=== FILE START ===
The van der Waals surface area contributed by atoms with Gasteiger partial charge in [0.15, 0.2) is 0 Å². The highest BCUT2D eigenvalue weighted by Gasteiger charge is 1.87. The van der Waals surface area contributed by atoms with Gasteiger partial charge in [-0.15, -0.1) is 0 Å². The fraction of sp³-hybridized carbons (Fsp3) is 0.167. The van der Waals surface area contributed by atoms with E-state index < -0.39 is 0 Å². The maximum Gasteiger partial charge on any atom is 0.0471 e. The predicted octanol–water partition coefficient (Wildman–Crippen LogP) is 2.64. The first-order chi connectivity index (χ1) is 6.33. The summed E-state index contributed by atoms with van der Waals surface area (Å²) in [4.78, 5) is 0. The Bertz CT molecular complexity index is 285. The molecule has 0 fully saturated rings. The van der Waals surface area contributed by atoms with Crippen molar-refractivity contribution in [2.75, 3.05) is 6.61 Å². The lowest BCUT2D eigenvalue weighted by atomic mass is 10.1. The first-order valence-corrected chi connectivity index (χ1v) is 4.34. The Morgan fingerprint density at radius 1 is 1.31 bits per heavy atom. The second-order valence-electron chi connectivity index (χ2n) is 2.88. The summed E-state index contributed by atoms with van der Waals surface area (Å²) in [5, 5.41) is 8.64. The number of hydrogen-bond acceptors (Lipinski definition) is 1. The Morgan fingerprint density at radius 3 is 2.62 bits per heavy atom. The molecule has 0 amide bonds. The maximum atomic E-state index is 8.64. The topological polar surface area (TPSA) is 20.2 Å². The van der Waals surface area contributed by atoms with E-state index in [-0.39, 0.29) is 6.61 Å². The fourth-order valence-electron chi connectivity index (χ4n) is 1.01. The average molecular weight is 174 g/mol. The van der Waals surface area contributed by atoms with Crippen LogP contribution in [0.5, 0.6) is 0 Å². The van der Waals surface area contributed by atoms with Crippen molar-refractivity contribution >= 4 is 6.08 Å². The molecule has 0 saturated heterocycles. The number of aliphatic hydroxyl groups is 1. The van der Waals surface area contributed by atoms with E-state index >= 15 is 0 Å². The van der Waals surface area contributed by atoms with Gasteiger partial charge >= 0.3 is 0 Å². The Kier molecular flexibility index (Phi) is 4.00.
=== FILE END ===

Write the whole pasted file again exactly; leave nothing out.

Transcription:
The van der Waals surface area contributed by atoms with Gasteiger partial charge in [0.15, 0.2) is 0 Å². The highest BCUT2D eigenvalue weighted by Gasteiger charge is 1.87. The van der Waals surface area contributed by atoms with Gasteiger partial charge in [-0.15, -0.1) is 0 Å². The fraction of sp³-hybridized carbons (Fsp3) is 0.167. The van der Waals surface area contributed by atoms with E-state index < -0.39 is 0 Å². The maximum Gasteiger partial charge on any atom is 0.0471 e. The predicted octanol–water partition coefficient (Wildman–Crippen LogP) is 2.64. The first-order chi connectivity index (χ1) is 6.33. The summed E-state index contributed by atoms with van der Waals surface area (Å²) in [4.78, 5) is 0. The Bertz CT molecular complexity index is 285. The molecule has 0 fully saturated rings. The van der Waals surface area contributed by atoms with Crippen molar-refractivity contribution in [2.75, 3.05) is 6.61 Å². The lowest BCUT2D eigenvalue weighted by atomic mass is 10.1. The first-order valence-corrected chi connectivity index (χ1v) is 4.34. The Morgan fingerprint density at radius 1 is 1.31 bits per heavy atom. The second-order valence-electron chi connectivity index (χ2n) is 2.88. The summed E-state index contributed by atoms with van der Waals surface area (Å²) in [5, 5.41) is 8.64. The number of hydrogen-bond acceptors (Lipinski definition) is 1. The Morgan fingerprint density at radius 3 is 2.62 bits per heavy atom. The molecule has 0 amide bonds. The maximum atomic E-state index is 8.64. The topological polar surface area (TPSA) is 20.2 Å². The van der Waals surface area contributed by atoms with E-state index in [-0.39, 0.29) is 6.61 Å². The fourth-order valence-electron chi connectivity index (χ4n) is 1.01. The average molecular weight is 174 g/mol. The van der Waals surface area contributed by atoms with Crippen LogP contribution in [0.5, 0.6) is 0 Å². The van der Waals surface area contributed by atoms with Crippen molar-refractivity contribution >= 4 is 6.08 Å². The molecule has 0 saturated heterocycles. The number of aliphatic hydroxyl groups is 1. The van der Waals surface area contributed by atoms with E-state index >= 15 is 0 Å². The van der Waals surface area contributed by atoms with Gasteiger partial charge >= 0.3 is 0 Å². The Kier molecular flexibility index (Phi) is 4.00.